One of the main reasons I like to attend talks such as Intelligence2 is that you get to interact directly with the likes of Dan Pink to see if he can provide you with some insights specific to your questions. Being at the talk gave me the opportunity to ask how you stay buoyant if you lose out in a competitive environment (E.g. a pitch for some business against other businesses) but you are ignorant as to why another pitch may have been chosen above yours. Dan’s response was that this is a feedback problem, not a buoyancy problem. This question raised an interesting topic about feedback both from your client prospects but also internally in an organisation and how it can influence buoyancy.
A common problem is that people in the workplace don’t necessarily have a sense of how well they’re doing. Research in the field of talent by Teresa Amabile, professor at harvard business school, shows that employees are most happy when they feel like they are making progress in meaningful work. But making progress is dependant on rich, regular, feedback.
For feedback, an annual performance review just doesn’t cut it. We don’t do performance reviews at Red Badger or any performance linked bonus but rather a quarterly one-to-one meeting with each employee that is informal but basically provides encouragement by telling them what they are doing well, discusses where they could improve and also asks how we can improve to help them and what their ambitions are (what they want to get involved in etc…). We also supplement this with a more agile, informal but constant programme of feedback that is project specific. It’s basic common sense but something that is all too often, easily overlooked.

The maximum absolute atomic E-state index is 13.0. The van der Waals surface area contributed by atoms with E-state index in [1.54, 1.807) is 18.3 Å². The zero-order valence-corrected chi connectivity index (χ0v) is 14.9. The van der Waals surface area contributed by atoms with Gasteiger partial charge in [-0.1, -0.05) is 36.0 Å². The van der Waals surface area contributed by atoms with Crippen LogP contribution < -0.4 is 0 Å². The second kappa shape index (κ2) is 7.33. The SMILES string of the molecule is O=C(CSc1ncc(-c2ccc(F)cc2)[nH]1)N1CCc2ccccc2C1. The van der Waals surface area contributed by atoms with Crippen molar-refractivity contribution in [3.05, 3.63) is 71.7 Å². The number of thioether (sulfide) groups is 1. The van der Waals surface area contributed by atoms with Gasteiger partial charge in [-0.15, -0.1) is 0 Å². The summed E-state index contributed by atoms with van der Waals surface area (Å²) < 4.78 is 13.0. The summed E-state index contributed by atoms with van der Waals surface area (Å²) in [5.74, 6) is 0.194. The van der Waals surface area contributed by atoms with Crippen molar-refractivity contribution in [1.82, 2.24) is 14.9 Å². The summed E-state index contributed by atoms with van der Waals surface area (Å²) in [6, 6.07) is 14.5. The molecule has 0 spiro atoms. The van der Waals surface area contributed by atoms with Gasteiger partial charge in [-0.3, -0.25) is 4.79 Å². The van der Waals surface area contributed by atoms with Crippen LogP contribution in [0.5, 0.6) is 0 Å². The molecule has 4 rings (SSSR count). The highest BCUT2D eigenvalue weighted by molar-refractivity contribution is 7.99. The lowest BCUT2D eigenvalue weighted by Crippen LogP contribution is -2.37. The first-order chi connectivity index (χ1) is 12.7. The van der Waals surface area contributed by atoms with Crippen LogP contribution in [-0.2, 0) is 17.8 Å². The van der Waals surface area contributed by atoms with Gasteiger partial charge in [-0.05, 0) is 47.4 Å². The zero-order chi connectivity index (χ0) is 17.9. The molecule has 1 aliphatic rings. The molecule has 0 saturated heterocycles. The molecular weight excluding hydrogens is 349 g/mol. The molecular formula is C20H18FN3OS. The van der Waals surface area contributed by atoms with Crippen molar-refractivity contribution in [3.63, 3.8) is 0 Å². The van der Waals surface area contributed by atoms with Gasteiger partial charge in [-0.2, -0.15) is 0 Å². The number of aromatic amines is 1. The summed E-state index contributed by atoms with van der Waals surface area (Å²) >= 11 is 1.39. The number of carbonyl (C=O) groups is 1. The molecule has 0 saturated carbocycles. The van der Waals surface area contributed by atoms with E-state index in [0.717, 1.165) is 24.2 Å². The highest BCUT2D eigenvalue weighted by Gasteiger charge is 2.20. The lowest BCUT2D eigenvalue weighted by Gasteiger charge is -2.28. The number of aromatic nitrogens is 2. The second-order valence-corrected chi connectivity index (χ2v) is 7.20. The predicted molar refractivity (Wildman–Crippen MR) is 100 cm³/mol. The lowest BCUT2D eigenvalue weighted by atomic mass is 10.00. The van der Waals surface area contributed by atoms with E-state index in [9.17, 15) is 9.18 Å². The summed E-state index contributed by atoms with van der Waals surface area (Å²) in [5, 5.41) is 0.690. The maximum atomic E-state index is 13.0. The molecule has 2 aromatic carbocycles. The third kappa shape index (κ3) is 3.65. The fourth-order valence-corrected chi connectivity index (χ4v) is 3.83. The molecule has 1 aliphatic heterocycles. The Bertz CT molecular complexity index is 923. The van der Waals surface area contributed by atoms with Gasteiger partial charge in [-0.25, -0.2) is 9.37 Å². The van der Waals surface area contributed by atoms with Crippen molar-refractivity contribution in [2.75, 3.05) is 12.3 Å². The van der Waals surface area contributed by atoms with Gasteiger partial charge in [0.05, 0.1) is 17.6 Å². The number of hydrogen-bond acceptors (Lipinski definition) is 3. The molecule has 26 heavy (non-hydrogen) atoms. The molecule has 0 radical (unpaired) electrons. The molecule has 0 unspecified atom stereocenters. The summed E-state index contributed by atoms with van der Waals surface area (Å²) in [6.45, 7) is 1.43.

For your own buoyancy when trying to sell to prospects, it is equally important to demand as much feedback from them as possible so you can implement the above factors, learn where you went wrong, iteratively improve and stay buoyant.
So what is the right balance inside a team? Should you have a team of all optimists? What about grouping people who work well together historically?
Brian Uzzi has done some interesting research on teams and came to the conclusion that having a team of people who have always worked together doesn’t produce the best results. Equally, having a team of people that have never worked together doesn’t either. The most optimum teams are a mix of people that have worked together a lot and some who haven’t worked together. This keeps the team both dynamic and coherent, producing the best results.
Whether you want to mix the team up to include a 3:1 ratio of optimists to pessimists I don’t know. This sounds like an incredible challenge with no quantifiable research showing whether it will provide any benefit. But it’s some food for thought.
This doesn’t feel like the answer to all things. These techniques are not going to help you win business alone. You’ll need to iteratively improve your ways of working (using feedback and experience to help you), pitches need to be on point and appealing to the prospects, opportunities need to be qualified properly and all of the other basic practices of business development need to be in place. However, a pitch is also very creative. It paints a vision. Practicing the above techniques can put you in the right frame of mind to make you more creative, helping to build a better pitch but also help you have more influence over those you are trying to persuade. Inside a company, the precursor to this is to provide better, more constant feedback, change up teams, keep things new and different for your staff and present them with new challenges and that will give them the tools to manage their own buoyancy.
Outside of business, these techniques may also allow you to lead a life with a greater sense of fulfilment.
Time to start working on the interrogative self-talk, positivity ratios and explanatory style…